Thursday, 18 April 2013
By Johna Ferguson
In the Pacific Northwest, we are surrounded by a large variety of trees - tall, stately evergreens in the forests and many kinds of deciduous ones in the cities. There are over 100,000 knows species of trees in the world according to World Resources Institute.
I’m sure you all have your favorite kind. Perhaps it’s one you remember from your childhood days. We had a huge maple tree in our backyard that my cat liked to climb whenever the dogs were chasing her.
Living in an all-girl neighborhood, none of us had ever ventured into the heights of tree climbing for our mothers all said it wasn’t what young ladies did. Back then, one always minded their mothers.
But we were allowed to rake all the leaves and even play in the huge piles if we again raked the piles back up.
When that maple tree became badly infected the tree surgeon said it must be removed. My mother naturally wanted another tree to replace it but instead of a huge one she bought a ten-year-old peach tree.
Sure, the cat could climb it, but we were all too big by then. I thought it was ugly for the leaves often had peach curl but I must admit the peaches were delicious.
When I went off to college, I remember seeing so many different varieties of trees growing on the campus. My favorite was a pine with the longest needles.
When I saw an old Japanese woman bending down for the freshly dropped needles I was curious so I stopped and asked her what she was going to do with the needles and she showed me a small basket she had made with them.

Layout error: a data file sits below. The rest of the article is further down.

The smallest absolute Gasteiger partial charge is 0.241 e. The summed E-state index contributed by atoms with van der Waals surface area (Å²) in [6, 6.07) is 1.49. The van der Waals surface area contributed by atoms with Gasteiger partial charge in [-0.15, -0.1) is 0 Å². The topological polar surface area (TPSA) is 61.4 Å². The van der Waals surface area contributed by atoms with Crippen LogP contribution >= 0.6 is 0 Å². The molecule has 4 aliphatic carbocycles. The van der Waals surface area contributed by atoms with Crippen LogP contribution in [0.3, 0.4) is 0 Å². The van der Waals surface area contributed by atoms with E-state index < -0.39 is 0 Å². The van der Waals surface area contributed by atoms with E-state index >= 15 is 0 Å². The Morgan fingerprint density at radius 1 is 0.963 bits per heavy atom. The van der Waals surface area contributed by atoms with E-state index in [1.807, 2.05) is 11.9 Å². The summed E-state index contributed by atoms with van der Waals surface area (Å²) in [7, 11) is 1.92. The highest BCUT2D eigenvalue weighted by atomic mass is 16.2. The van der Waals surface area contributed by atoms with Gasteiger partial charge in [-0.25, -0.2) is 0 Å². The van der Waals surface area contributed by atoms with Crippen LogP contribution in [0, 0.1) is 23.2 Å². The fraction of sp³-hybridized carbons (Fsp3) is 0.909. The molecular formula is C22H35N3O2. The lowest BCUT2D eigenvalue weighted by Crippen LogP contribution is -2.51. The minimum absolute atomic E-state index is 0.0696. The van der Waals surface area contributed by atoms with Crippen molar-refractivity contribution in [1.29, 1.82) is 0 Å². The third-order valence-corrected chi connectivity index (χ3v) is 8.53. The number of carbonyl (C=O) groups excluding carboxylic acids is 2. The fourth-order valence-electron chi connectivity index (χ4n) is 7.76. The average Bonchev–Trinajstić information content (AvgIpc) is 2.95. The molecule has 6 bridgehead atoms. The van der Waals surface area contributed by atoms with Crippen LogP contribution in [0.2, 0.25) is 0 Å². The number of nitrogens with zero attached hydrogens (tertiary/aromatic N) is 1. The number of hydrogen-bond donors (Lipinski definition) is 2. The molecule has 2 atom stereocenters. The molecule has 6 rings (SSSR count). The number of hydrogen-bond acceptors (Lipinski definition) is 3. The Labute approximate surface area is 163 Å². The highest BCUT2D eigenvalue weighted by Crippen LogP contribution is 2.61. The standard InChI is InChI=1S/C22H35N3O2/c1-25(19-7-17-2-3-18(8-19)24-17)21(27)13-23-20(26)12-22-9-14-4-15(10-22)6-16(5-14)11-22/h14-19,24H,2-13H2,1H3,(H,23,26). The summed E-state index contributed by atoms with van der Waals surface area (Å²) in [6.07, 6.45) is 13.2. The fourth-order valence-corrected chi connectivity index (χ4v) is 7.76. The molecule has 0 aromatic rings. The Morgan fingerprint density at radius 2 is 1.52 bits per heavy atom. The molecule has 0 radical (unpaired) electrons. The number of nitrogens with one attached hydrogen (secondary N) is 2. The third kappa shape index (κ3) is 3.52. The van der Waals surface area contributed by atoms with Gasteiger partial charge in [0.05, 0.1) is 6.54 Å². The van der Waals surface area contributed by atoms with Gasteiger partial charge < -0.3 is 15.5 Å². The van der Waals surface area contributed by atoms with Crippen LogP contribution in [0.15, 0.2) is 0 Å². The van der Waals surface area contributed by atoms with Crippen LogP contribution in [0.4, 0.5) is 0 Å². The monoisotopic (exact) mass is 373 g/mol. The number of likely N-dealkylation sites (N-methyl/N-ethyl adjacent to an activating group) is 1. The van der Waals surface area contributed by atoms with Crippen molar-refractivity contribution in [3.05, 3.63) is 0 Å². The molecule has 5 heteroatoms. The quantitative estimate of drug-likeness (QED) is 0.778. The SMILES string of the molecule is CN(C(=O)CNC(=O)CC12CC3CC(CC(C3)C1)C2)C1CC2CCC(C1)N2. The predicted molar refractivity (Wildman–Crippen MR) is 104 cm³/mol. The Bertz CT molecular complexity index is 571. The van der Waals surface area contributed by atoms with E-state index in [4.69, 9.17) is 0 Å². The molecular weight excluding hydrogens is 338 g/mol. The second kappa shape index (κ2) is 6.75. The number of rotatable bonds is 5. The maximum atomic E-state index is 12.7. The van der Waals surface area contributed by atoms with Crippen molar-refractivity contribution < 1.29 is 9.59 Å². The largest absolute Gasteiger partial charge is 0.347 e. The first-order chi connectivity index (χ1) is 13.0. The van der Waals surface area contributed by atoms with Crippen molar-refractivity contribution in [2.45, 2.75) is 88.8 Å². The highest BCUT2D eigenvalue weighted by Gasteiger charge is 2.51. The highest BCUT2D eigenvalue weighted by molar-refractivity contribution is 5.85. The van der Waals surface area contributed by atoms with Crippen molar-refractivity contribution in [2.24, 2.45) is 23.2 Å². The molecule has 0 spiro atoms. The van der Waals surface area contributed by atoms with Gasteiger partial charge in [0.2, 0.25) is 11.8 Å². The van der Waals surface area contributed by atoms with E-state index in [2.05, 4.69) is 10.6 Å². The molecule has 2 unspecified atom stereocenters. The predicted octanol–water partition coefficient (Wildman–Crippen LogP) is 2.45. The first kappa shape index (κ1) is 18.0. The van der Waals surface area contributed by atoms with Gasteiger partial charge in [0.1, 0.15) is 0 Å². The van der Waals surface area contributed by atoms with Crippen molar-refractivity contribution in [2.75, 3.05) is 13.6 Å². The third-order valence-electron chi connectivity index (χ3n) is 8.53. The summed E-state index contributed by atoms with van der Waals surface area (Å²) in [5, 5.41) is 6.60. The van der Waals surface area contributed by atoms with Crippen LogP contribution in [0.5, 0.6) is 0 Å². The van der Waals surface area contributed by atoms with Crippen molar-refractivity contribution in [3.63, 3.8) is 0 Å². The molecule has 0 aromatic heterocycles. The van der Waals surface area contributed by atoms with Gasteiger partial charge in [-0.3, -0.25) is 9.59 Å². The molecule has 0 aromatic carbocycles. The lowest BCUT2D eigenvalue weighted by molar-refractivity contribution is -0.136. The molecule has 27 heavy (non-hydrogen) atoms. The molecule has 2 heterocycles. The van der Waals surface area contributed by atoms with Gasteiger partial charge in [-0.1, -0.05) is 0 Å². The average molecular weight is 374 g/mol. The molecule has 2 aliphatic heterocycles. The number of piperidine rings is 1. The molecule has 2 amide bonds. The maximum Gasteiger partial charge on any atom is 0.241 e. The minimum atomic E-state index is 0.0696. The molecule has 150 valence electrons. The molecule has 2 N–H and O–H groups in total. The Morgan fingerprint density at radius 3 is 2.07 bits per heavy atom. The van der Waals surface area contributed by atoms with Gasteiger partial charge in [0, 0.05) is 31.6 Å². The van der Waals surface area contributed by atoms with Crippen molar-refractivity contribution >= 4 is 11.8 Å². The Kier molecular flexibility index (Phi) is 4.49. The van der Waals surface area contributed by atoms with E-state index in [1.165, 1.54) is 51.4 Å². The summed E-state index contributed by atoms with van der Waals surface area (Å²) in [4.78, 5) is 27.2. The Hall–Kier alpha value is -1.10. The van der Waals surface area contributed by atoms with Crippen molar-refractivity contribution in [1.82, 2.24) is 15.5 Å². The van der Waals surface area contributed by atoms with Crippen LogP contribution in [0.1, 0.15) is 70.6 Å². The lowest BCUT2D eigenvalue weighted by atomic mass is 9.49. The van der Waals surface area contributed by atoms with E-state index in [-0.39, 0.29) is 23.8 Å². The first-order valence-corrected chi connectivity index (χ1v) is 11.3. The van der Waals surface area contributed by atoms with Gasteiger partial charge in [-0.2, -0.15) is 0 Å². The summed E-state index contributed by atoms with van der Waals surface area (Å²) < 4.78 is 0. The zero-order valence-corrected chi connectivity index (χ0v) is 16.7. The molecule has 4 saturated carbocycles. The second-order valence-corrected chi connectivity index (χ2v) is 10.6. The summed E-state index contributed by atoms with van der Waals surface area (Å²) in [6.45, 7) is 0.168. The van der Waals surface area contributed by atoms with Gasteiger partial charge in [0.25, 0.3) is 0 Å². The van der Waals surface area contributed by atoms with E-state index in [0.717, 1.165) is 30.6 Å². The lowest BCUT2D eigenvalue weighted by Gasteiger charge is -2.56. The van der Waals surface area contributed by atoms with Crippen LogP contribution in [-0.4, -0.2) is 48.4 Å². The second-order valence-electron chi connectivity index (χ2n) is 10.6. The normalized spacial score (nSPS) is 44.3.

That reminded me of an old Native American woman at our beach making a willow basket to carry home the clams she would dig on the beach.
When my sons were in high school, we moved to a house that had a circular kitchen nook with a huge half-circle Plexiglas window. In the yard, a story below, grew a big Japanese ornamental cherry tree.
We sat one spring watching a robin build her nest and then lay two eggs. Watching them become birds and then the feeding of them was memorable.
Trees not only give some the fun for climbing but also beauty, shade, food, materials for making baskets, pulp for paper, wood for heat and building houses and for birds to make their nests in.
Then I moved to Qingdao, China where many of the streets were planted with plane trees like I often saw lining Paris streets. Beijing also has lots of ginkgo trees and I loved them for their fan shaped leaves.
In fact, one Christmas I asked my daughter-in-law if she would give me one for Christmas and plant in their yard so I could watch it grow. She’s a landscape architect and lives on 22 acres of land on a nearby island so I knew she’d find the perfect place for it.
If you were to ask me today what my favorite tree is I probably would say a madrona, those messy evergreens, forever dropping leaves and bark peeling trees. Their wood is almost as hard as iron wood and burns long and hot in a fireplace. They are not graceful like weeping willows but there is something so majestic and powerful about them.
But I still wish I’d been born a boy and learned to climb high up into trees and look down and occasionally spit on the fascinating world below.
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